The saints reproduced in their lives Jesus' victory over evil on the cross

Homily for the November 1st - Solemnity of All Saints

by Fr. Tommy Lane

Our celebration here today is just a dim reflection of the celebration in heaven. Imagine all the angels and saints gathered around God, united in praising and worshipping God, the saints who have been canonized by the Church as well as millions of saints from every age who have been faithful to Jesus and now enjoy heaven. In the first reading today from Revelation chapter 7 John recounts a vision he received of that celebration in heaven.

“I saw a huge number, impossible to count, of people from every nation, race, tribe and language; they were standing in front of the throne and in front of the Lamb, dressed in white robes and holding palms in their hands. They shouted aloud, ‘victory to our God, who sits on the throne, and to the Lamb!’” (Rev 7:9-10)

Then John is told why they are in heaven,

“These are the people who have been through the great persecution, and they have washed their robes white again in the blood of the Lamb.” (Rev 7:14)

The saints in heaven have been faithful to Jesus despite all the difficulties of living the Christian life and being a follower of Jesus. That is why they are now given white robes in this vision of John, showing that they have remained faithful to Jesus in all the trials that came upon them.

It is not just the saints themselves who achieved this victory over trials and temptations during life. It was the grace of God working in them. That is why Paul writes in 1 Cor 15:10, “…what I am now I am through the grace of God...” The saints’ lives of faith and endurance were made possible by God working in them and that is why we gather today, to thank God for what he has done in the lives of all the saints of all ages who are now gathered in heaven. It is God’s victory in their lives that we celebrate today. Jesus’ victory over evil on the cross has been reproduced in the lives of these saints and we give thanks to God.

The saints, whether famous and canonized, or unknown and not canonized, are an example to us. We could apply this excerpt from the letter to the Hebrews to the saints,

“With so many witnesses in a great cloud all around us, we too, then should throw off everything that weighs us down and the sin that clings so closely and with perseverance keep running in the race which lies ahead of us. Let us keep our eyes fixed on Jesus who leads us in our faith and brings it to perfection: for the sake of the joy which lay ahead of him, he endured the cross disregarding the shame of it and has taken his seat at the right of God’s throne.” (Heb 12:1-2)

The saints are all around us. The preface to the Eucharistic Prayer usually concludes by stating that we join with all the angels and saints in praising God saying, “Holy, Holy Holy Lord God of power and might…” In the apparition at Knock the angels appeared hovering around the altar. During the Eucharistic Prayer we ask to be made worthy to join with the angels and saints in heaven.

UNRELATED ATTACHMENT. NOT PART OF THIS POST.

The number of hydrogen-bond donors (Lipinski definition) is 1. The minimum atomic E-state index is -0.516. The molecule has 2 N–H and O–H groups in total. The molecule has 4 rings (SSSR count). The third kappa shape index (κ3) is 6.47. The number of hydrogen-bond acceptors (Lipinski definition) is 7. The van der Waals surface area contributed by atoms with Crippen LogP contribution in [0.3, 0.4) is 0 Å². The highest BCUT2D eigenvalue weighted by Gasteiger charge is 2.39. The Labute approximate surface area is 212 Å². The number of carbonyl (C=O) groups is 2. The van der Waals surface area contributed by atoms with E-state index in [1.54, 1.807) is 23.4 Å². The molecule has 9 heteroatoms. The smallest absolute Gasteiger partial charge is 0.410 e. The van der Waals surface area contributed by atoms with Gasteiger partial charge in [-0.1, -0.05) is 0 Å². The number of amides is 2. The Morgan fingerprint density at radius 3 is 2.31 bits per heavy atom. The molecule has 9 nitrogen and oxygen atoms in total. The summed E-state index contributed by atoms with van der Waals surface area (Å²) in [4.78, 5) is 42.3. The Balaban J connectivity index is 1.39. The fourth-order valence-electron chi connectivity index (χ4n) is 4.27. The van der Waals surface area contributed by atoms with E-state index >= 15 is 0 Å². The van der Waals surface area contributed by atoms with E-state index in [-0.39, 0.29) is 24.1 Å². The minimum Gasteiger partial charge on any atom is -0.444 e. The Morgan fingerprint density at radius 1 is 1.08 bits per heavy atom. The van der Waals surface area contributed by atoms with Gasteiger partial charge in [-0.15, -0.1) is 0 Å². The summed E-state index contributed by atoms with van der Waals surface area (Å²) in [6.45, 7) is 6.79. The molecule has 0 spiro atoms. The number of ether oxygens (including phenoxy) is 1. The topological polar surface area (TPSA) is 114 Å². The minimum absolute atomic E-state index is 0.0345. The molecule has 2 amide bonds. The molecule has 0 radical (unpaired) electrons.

A question I am asked is “Why do we pray to the saints sometimes, why not just pray directly to God?” We pray to the saints because they can help us on journey to Jesus. They are now gathered around the throne of God and they can intercede for us and help us. In an earlier vision in Revelation John saw golden bowls full of incense which are the prayers of the saints (Rev 5:8). And we know that the saints do intercede for us and help us because so many people claim to have received favors through praying to a particular saint. And indeed for anyone to be beatified or canonized a major miracle inexplicable by natural means must have taken place. So praying to the saints is powerful. They are our brothers and sisters from every country and from every generation and they can help us on our path to God. We have one ultimate goal in praying to the saints, that through their prayers we may join with them one day in heaven by sharing in God’s victory as they have. We ask them to help us allow Jesus’ victory over evil on the cross to be reproduced in our lives as it has been in theirs. We pray to them that what John saw in his vision in the first reading today may at some future times be true of us also,

“These are the people who have been through the great persecution, and they have washed their robes white again in the blood of the Lamb.” (Rev 7:14)

Therefore as the conclusion to the second reading today from John stated,

“Surely everyone who entertains this hope
must purify himself, must try to be as pure as Christ ” (1 John 3:3)

Copyright © Fr. Tommy Lane 2013

This homily was delivered when I was engaged in parish ministry in Ireland before joining the faculty of Mount St. Mary’s Seminary, Emmitsburg, Maryland.

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